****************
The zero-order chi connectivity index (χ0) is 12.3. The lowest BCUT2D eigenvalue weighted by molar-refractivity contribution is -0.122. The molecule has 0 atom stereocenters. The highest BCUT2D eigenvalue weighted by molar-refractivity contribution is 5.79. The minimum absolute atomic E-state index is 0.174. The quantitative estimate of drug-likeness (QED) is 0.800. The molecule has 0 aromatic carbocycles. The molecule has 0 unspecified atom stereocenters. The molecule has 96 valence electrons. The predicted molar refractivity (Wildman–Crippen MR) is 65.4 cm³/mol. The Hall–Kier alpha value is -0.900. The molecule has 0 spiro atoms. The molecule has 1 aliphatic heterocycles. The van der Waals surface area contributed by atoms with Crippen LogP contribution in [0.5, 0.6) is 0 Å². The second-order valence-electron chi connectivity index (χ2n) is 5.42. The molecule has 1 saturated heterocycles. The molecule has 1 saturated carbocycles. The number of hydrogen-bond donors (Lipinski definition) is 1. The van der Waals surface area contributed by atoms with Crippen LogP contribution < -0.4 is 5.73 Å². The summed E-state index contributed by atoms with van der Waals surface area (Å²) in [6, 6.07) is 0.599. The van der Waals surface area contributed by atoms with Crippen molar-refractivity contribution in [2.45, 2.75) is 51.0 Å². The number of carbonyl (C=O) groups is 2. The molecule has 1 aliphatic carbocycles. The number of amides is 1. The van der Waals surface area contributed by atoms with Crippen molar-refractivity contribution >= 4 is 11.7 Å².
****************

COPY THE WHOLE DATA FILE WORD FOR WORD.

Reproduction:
The zero-order chi connectivity index (χ0) is 12.3. The lowest BCUT2D eigenvalue weighted by molar-refractivity contribution is -0.122. The molecule has 0 atom stereocenters. The highest BCUT2D eigenvalue weighted by molar-refractivity contribution is 5.79. The minimum absolute atomic E-state index is 0.174. The quantitative estimate of drug-likeness (QED) is 0.800. The molecule has 0 aromatic carbocycles. The molecule has 0 unspecified atom stereocenters. The molecule has 96 valence electrons. The predicted molar refractivity (Wildman–Crippen MR) is 65.4 cm³/mol. The Hall–Kier alpha value is -0.900. The molecule has 0 spiro atoms. The molecule has 1 aliphatic heterocycles. The van der Waals surface area contributed by atoms with Crippen LogP contribution in [0.5, 0.6) is 0 Å². The second-order valence-electron chi connectivity index (χ2n) is 5.42. The molecule has 1 saturated heterocycles. The molecule has 1 saturated carbocycles. The number of hydrogen-bond donors (Lipinski definition) is 1. The van der Waals surface area contributed by atoms with Crippen LogP contribution < -0.4 is 5.73 Å². The summed E-state index contributed by atoms with van der Waals surface area (Å²) in [6, 6.07) is 0.599. The van der Waals surface area contributed by atoms with Crippen molar-refractivity contribution in [2.45, 2.75) is 51.0 Å². The number of carbonyl (C=O) groups is 2. The molecule has 1 aliphatic carbocycles. The number of amides is 1. The van der Waals surface area contributed by atoms with Crippen molar-refractivity contribution >= 4 is 11.7 Å².